Recent rootkit-attack mitigation work neglected to address the integrity of the mitigation tool itself. Both detection and prevention arms of current rootkit-attack mitigation solutions can be given credit for the advancement of multiple methodologies for rootkit defense but if the defense system itself is compromised, how is the defense system to be trusted? Another deficiency not addressed is how platform integrity can be preserved without availability of current RIDS or RIPS solutions, which operate only upon the loading of the kernel i.e. without availability of a trusted boot environment. To address these deficiencies, we present our architecture for solving rootkit persistence – Rootkit Guard (RG). RG is a marriage between TrustedGRUB (providing trusted boot), IMA (Integrity Measurement Architecture) (serves as RIDS) and SELinux (serves as RIPS). TPM hardware is utilised to provide total integrity of our platform via storage of the aggregate of the clean snapshot of our platform OS kernel into TPM hardware registers (i.e. the PCR) – of which no software attacks have been demonstrated to date. RG solves rootkit persistence by leveraging on one vital but simple strategy: the mounting of rootkit defense via prevention of the execution of configuration binaries or build initialisation scripts. We adopted the technique of rootkit persistence prevention via thwarting the initialisation of a rootkit’s installation procedure; if the rootkit is successfully installed, proper deployment via thwarting of the rootkit’s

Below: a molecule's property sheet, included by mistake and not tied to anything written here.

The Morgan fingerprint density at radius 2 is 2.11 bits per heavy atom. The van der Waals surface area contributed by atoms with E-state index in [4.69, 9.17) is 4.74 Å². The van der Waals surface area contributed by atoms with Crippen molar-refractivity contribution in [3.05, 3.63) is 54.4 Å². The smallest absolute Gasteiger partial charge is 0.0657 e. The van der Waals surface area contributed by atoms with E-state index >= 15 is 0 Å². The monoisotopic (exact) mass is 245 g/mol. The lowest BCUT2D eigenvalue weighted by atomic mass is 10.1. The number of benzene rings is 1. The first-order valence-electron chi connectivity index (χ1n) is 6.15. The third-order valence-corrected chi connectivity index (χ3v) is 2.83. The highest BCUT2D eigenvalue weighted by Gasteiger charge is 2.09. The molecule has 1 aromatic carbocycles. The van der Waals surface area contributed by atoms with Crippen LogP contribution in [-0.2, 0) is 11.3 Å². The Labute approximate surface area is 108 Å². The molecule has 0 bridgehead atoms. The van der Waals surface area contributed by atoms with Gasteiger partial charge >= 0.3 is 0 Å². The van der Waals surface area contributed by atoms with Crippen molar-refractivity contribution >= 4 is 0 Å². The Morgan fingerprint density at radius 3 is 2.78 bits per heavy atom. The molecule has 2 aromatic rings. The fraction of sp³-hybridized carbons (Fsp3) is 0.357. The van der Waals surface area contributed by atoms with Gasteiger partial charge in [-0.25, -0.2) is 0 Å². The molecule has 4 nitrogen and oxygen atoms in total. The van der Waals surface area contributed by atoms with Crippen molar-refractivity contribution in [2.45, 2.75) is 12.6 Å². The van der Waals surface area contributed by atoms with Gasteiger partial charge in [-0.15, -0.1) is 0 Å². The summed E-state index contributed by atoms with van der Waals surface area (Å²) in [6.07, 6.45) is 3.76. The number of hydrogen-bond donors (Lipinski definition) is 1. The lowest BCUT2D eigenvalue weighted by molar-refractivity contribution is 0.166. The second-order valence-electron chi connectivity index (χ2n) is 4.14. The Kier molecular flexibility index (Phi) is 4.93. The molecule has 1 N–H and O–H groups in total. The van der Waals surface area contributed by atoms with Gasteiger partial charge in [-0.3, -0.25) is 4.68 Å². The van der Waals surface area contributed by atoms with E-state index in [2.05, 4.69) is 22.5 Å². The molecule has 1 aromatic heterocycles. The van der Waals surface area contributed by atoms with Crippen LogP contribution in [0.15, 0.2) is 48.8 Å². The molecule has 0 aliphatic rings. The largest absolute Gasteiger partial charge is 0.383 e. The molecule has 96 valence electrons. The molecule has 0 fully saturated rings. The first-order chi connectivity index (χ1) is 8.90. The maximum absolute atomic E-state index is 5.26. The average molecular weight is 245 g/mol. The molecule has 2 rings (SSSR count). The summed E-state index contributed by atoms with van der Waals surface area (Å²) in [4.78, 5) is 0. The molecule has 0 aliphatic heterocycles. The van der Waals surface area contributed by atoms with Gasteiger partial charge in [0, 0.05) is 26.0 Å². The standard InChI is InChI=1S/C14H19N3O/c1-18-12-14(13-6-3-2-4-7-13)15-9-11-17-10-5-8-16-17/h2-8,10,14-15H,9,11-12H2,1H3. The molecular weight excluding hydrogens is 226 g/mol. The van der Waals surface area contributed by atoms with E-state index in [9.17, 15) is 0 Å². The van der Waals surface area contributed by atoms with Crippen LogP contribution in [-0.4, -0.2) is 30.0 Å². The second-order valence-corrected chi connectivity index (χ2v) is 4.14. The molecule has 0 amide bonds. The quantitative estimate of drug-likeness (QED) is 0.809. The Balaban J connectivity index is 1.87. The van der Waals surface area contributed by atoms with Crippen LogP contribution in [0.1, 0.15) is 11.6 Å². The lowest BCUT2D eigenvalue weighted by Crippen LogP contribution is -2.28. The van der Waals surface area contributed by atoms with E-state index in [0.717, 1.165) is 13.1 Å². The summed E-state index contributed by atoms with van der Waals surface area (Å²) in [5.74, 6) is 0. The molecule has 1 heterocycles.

configuration is prevented. We had subjected the RG to 8 real world Linux 2.6 rootkits and the RG was successful in solving rootkit persistence in all 8 evaluated rootkits. In terms of performance, the RG introduced a maximum of 11% overhead and an average of 4% overhead, hence permitting deployment in production environments.